A $500,000 federal grant will help Fort Mill build sidewalks, improve water service and knock down dilapidated houses in the Paradise community – improvements residents say are badly needed in the historically black neighborhood.
The town and the Catawba Regional Council of Governments secured the community development block grant this week. The money includes commitments of $68,076 from the town and $75,000 from York County.
The federal money will pay for new sidewalks along Steele Street, water line improvements on Steele and Joe Louis streets, two new neighborhood entrance signs and the demolition of four vacant, dilapidated houses.
“We hope the new improvements and community signs foster an incentive in rebuilding the self-esteem of this historic community,” said Rudy Sanders, who grew up in Paradise and worked on the grant committee.
Town Manager Dennis Pieper said the projects centered on winning the grant.
“Without these grant funds,” he said, “we would not be able to provide the assistance needed for the residents in this neighborhood.”
Now the town needs to hire engineers, designers and contractors for the work.
Douglas Greene, a Paradise resident who participated in community meetings during the grant process, eagerly awaits those coming moves.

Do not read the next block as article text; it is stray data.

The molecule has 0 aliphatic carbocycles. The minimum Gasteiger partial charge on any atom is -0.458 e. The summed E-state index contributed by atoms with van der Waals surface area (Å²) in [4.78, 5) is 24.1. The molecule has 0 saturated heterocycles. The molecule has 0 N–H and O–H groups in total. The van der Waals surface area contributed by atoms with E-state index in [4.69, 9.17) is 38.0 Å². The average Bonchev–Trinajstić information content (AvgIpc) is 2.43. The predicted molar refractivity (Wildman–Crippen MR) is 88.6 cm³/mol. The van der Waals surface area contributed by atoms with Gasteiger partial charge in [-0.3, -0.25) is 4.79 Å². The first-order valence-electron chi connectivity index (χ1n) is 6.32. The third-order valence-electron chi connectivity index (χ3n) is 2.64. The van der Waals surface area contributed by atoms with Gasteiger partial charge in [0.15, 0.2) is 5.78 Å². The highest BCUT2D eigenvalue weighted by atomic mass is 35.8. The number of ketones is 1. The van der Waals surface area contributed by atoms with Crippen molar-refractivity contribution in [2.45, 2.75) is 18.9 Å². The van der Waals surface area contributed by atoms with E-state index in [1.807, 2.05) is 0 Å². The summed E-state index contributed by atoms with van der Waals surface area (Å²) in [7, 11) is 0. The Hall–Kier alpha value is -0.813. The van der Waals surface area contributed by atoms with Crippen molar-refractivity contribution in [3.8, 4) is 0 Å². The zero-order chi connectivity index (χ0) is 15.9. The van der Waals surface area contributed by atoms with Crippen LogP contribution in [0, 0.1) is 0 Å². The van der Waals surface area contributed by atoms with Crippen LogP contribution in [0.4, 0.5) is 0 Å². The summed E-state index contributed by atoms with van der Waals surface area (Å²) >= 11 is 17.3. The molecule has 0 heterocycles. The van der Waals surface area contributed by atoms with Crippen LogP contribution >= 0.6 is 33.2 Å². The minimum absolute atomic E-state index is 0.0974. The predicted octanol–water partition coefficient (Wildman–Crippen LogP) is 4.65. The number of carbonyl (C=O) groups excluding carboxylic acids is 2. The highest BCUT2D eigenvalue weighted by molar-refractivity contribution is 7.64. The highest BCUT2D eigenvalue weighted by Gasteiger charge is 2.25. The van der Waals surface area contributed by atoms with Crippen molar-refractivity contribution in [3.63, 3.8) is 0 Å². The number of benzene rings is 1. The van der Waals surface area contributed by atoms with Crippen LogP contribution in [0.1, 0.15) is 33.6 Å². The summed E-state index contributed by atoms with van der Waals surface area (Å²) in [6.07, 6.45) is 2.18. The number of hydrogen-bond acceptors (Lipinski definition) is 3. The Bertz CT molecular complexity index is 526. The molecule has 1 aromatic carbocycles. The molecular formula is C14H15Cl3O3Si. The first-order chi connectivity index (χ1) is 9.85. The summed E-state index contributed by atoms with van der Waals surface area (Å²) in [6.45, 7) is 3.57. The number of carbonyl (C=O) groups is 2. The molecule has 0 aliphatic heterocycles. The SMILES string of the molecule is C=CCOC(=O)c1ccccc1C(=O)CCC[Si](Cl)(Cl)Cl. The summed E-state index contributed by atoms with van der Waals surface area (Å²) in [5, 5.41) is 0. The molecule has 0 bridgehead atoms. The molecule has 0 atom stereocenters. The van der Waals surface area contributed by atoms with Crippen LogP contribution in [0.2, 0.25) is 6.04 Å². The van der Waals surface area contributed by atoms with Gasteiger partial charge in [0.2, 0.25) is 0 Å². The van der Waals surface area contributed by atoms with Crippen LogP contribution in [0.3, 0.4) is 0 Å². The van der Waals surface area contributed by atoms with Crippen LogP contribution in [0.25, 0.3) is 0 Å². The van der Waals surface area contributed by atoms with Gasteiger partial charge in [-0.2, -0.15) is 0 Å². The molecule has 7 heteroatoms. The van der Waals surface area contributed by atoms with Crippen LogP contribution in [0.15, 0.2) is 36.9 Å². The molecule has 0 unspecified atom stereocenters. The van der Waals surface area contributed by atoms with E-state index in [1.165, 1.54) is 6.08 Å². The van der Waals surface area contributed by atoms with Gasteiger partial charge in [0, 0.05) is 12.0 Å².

“It’s good if they’re going to do it,” he said, “but we’re waiting to see what they’ll end up doing and when they’ll start working on it.”
Paradise residents say their community needs plenty of help from the town, including doing something about through traffic. As growth continues on nearby Springfield Parkway, vehicles often use the neighborhood as a cut-through to town.
That traffic often moves at well above the posted speed limit, residents say, despite the presence of a park, school bus stops and other places where children congregate.
Greene would like to see speed bumps installed. Other residents want signs warning that children are at play, old roads resurfaced or stepped-up police presence to help slow traffic.
Many Paradise residents have lived there for decades and are proud of their neighborhood, but they say it could use a little help. Some feel they are “the last people on the list” when it comes to community improvements, but they are encouraged by news of the grant.
Josephine White, who has lived in Paradise for nearly 35 years, hopes the sidewalks and other efforts toward connectivity and pedestrian safety will improve the community. She’s hopeful water line improvements near her home might help.
Residents say churches and neighbors help one another, but they’re grateful for what the town or outside agencies might offer.
The town, the Council of Governments and the grant committee worked for about a year to secure the competitive grant.